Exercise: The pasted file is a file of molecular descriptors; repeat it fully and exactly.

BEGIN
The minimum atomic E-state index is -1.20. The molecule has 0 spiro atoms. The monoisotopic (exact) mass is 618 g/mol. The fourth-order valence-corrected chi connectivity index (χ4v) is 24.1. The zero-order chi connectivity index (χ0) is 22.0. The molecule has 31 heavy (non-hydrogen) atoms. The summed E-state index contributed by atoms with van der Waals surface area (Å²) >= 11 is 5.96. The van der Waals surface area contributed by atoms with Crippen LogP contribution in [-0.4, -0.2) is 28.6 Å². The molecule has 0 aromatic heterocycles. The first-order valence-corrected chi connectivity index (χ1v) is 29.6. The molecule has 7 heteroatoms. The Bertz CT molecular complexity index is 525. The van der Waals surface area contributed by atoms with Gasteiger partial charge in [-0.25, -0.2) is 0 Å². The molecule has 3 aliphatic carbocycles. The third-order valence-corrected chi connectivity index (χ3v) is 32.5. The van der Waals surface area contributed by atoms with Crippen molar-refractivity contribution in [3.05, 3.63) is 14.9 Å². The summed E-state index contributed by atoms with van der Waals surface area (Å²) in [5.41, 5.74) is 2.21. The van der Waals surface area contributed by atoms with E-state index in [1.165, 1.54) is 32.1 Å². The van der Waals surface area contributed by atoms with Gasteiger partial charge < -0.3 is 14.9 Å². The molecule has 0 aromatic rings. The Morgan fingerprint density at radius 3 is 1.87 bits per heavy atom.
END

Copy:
The minimum atomic E-state index is -1.20. The molecule has 0 spiro atoms. The monoisotopic (exact) mass is 618 g/mol. The fourth-order valence-corrected chi connectivity index (χ4v) is 24.1. The zero-order chi connectivity index (χ0) is 22.0. The molecule has 31 heavy (non-hydrogen) atoms. The summed E-state index contributed by atoms with van der Waals surface area (Å²) >= 11 is 5.96. The van der Waals surface area contributed by atoms with Crippen LogP contribution in [-0.4, -0.2) is 28.6 Å². The molecule has 0 aromatic heterocycles. The first-order valence-corrected chi connectivity index (χ1v) is 29.6. The molecule has 7 heteroatoms. The Bertz CT molecular complexity index is 525. The van der Waals surface area contributed by atoms with Gasteiger partial charge in [-0.25, -0.2) is 0 Å². The molecule has 3 aliphatic carbocycles. The third-order valence-corrected chi connectivity index (χ3v) is 32.5. The van der Waals surface area contributed by atoms with Crippen molar-refractivity contribution in [3.05, 3.63) is 14.9 Å². The summed E-state index contributed by atoms with van der Waals surface area (Å²) in [5.41, 5.74) is 2.21. The van der Waals surface area contributed by atoms with E-state index in [1.165, 1.54) is 32.1 Å². The van der Waals surface area contributed by atoms with Gasteiger partial charge < -0.3 is 14.9 Å². The molecule has 0 aromatic rings. The Morgan fingerprint density at radius 3 is 1.87 bits per heavy atom.